• Off to BEA in the morning – hope I’ll meet many of you there!

Shine, Coconut Moon by Neesha Meminger

Shine, Coconut MoonI’ll admit, at first I was worried that Shine, Coconut Moon was going to be a little bit too after-school special for my tastes.  But considering the dearth, Mitali Perkins aside, of really good books about Southeast Asian American teens, I was willing to give it a try.  And while it does sometimes feel like a laundry-list of after-school special issues are being addressed (Discovering your personal history and identity, prejudice from friends and bullies, AND 9/11?  That’s hitting the trifecta right there!), Neesha Meminger does the one thing that can raise an “issues book” above feeling like a Lifetime movie: she writes it very well.  The characters are complex, the writing is tight, and the situations build on each other in a way that keeps them from being preachy or unbelievable.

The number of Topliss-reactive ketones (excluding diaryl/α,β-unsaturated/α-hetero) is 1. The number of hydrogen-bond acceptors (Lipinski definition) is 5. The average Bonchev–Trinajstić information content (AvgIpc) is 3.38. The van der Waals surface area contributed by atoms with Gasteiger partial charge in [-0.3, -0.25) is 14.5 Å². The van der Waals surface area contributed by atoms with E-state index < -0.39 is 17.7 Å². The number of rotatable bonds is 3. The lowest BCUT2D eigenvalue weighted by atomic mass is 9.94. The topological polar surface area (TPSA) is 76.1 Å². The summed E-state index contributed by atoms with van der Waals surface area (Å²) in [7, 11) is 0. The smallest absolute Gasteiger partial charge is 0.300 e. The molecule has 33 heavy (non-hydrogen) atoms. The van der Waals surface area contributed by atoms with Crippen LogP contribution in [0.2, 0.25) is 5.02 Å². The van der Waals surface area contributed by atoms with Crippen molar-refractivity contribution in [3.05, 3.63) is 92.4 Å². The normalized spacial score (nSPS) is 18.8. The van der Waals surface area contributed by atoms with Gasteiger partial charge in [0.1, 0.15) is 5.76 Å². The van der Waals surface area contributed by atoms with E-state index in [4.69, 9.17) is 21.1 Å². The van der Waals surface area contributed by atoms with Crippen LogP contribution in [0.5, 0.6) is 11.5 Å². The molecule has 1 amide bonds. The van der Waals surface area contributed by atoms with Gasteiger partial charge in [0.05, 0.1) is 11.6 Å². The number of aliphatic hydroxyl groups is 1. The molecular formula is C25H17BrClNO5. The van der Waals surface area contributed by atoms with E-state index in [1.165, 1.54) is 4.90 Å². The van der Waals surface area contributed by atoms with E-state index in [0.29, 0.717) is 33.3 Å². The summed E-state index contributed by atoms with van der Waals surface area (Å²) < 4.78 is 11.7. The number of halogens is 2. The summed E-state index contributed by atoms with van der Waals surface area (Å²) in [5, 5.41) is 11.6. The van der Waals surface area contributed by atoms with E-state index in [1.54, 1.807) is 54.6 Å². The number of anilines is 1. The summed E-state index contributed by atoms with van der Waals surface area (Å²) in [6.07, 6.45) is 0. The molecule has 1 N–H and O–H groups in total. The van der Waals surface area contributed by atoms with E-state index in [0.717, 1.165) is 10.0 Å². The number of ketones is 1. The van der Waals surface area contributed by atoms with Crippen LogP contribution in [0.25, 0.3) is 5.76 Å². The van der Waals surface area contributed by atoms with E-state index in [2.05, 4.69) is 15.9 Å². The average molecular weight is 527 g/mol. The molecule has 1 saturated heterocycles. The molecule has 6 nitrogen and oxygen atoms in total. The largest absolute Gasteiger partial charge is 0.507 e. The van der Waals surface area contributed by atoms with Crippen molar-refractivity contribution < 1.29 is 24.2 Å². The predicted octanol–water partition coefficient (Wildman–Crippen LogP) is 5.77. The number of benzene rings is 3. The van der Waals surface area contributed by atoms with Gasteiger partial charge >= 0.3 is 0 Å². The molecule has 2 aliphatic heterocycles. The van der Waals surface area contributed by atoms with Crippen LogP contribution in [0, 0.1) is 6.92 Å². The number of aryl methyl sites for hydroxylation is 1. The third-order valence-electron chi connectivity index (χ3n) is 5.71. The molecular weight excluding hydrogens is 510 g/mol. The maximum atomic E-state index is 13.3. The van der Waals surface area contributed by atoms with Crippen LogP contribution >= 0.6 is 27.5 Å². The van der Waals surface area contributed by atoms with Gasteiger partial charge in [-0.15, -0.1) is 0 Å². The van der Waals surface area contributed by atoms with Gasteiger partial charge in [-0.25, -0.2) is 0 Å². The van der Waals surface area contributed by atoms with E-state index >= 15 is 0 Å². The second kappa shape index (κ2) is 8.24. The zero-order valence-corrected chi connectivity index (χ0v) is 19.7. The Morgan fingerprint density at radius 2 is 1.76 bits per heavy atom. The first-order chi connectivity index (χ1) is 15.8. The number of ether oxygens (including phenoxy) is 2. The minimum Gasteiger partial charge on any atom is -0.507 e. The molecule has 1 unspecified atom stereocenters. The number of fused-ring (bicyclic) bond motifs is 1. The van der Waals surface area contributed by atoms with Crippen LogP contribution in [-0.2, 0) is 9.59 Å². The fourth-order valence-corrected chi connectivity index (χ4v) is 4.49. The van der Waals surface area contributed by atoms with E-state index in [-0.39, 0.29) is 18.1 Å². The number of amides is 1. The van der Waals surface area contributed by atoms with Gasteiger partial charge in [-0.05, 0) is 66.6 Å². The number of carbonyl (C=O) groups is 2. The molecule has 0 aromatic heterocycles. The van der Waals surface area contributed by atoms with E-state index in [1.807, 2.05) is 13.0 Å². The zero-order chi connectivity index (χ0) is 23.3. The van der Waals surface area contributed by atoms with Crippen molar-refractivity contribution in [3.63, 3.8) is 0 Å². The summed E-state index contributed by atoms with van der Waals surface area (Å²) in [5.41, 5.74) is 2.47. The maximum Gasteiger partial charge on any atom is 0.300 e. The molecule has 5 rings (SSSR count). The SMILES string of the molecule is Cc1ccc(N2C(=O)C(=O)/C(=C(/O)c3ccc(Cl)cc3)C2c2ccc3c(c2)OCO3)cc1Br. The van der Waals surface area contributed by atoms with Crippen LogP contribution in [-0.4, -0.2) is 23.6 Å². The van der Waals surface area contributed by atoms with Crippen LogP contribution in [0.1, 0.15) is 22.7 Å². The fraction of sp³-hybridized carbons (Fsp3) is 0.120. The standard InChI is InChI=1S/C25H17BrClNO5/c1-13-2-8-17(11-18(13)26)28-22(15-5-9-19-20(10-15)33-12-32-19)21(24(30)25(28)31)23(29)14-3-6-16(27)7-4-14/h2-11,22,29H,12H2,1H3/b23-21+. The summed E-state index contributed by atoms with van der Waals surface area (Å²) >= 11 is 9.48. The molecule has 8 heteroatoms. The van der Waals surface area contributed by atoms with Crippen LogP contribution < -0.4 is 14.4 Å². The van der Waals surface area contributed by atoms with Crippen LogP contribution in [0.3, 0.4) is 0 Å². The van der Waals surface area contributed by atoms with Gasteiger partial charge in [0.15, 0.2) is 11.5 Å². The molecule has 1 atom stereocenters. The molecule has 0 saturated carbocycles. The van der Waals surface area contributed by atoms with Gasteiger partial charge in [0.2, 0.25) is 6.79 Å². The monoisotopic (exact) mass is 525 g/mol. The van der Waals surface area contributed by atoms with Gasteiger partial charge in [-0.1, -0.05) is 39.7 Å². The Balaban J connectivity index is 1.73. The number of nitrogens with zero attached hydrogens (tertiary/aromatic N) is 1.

Apart from her mother, Sameera has never met any of her family.  Sam’s mother is estranged from her parents and is determined to raise Sam as a “normal” American girl.  Sam has never learned about her Sikh heritage, met her uncle and grandparents, or learned even a word of Punjabi.  She has no Indian friends at school.  And while Sam has always wanted to meet her family, she has never given much thought to her heritage.  But like many Americans, Sam’s way of looking at the world changes after September 11th.  She experiences prejudice for the first time since she was a small child – sometimes from unexpected places.  And her Uncle Sandeep reaches out to Sam’s mother, bringing family and all the complications that come with it into Sam’s life.